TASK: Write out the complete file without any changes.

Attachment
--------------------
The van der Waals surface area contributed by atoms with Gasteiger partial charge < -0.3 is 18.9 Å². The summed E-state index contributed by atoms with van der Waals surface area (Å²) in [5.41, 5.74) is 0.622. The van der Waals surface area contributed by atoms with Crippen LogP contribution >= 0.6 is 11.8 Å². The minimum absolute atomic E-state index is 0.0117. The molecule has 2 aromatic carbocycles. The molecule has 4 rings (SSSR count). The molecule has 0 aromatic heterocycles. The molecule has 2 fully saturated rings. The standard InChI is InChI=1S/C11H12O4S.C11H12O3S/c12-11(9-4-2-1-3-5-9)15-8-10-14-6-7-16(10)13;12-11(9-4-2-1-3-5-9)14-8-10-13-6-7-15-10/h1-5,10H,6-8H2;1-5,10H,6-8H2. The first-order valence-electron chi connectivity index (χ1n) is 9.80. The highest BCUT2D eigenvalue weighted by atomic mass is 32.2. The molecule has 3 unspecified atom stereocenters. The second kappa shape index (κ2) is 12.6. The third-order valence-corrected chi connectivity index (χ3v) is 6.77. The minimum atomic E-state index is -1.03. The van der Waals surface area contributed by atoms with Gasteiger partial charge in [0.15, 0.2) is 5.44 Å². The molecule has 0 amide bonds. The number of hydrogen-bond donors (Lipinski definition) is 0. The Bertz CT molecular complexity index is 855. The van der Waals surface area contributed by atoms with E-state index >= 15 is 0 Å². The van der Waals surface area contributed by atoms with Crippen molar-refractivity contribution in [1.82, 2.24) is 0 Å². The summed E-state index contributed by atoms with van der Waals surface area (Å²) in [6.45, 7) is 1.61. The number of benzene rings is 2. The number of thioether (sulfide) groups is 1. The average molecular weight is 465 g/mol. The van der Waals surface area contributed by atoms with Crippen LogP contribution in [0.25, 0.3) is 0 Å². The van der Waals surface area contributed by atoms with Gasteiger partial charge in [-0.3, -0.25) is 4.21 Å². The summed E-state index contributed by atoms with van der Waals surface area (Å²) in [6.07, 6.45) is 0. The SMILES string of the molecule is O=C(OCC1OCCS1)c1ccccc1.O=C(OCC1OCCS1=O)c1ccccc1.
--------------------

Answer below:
The van der Waals surface area contributed by atoms with Gasteiger partial charge < -0.3 is 18.9 Å². The summed E-state index contributed by atoms with van der Waals surface area (Å²) in [5.41, 5.74) is 0.622. The van der Waals surface area contributed by atoms with Crippen LogP contribution >= 0.6 is 11.8 Å². The minimum absolute atomic E-state index is 0.0117. The molecule has 2 aromatic carbocycles. The molecule has 4 rings (SSSR count). The molecule has 0 aromatic heterocycles. The molecule has 2 fully saturated rings. The standard InChI is InChI=1S/C11H12O4S.C11H12O3S/c12-11(9-4-2-1-3-5-9)15-8-10-14-6-7-16(10)13;12-11(9-4-2-1-3-5-9)14-8-10-13-6-7-15-10/h1-5,10H,6-8H2;1-5,10H,6-8H2. The first-order valence-electron chi connectivity index (χ1n) is 9.80. The highest BCUT2D eigenvalue weighted by atomic mass is 32.2. The molecule has 3 unspecified atom stereocenters. The second kappa shape index (κ2) is 12.6. The third-order valence-corrected chi connectivity index (χ3v) is 6.77. The minimum atomic E-state index is -1.03. The van der Waals surface area contributed by atoms with Gasteiger partial charge in [0.15, 0.2) is 5.44 Å². The molecule has 0 amide bonds. The number of hydrogen-bond donors (Lipinski definition) is 0. The Bertz CT molecular complexity index is 855. The van der Waals surface area contributed by atoms with E-state index >= 15 is 0 Å². The van der Waals surface area contributed by atoms with Crippen molar-refractivity contribution in [1.82, 2.24) is 0 Å². The summed E-state index contributed by atoms with van der Waals surface area (Å²) in [6.45, 7) is 1.61. The number of benzene rings is 2. The number of thioether (sulfide) groups is 1. The average molecular weight is 465 g/mol. The van der Waals surface area contributed by atoms with Crippen LogP contribution in [0.25, 0.3) is 0 Å². The van der Waals surface area contributed by atoms with Gasteiger partial charge in [-0.3, -0.25) is 4.21 Å². The summed E-state index contributed by atoms with van der Waals surface area (Å²) in [6.07, 6.45) is 0. The SMILES string of the molecule is O=C(OCC1OCCS1)c1ccccc1.O=C(OCC1OCCS1=O)c1ccccc1.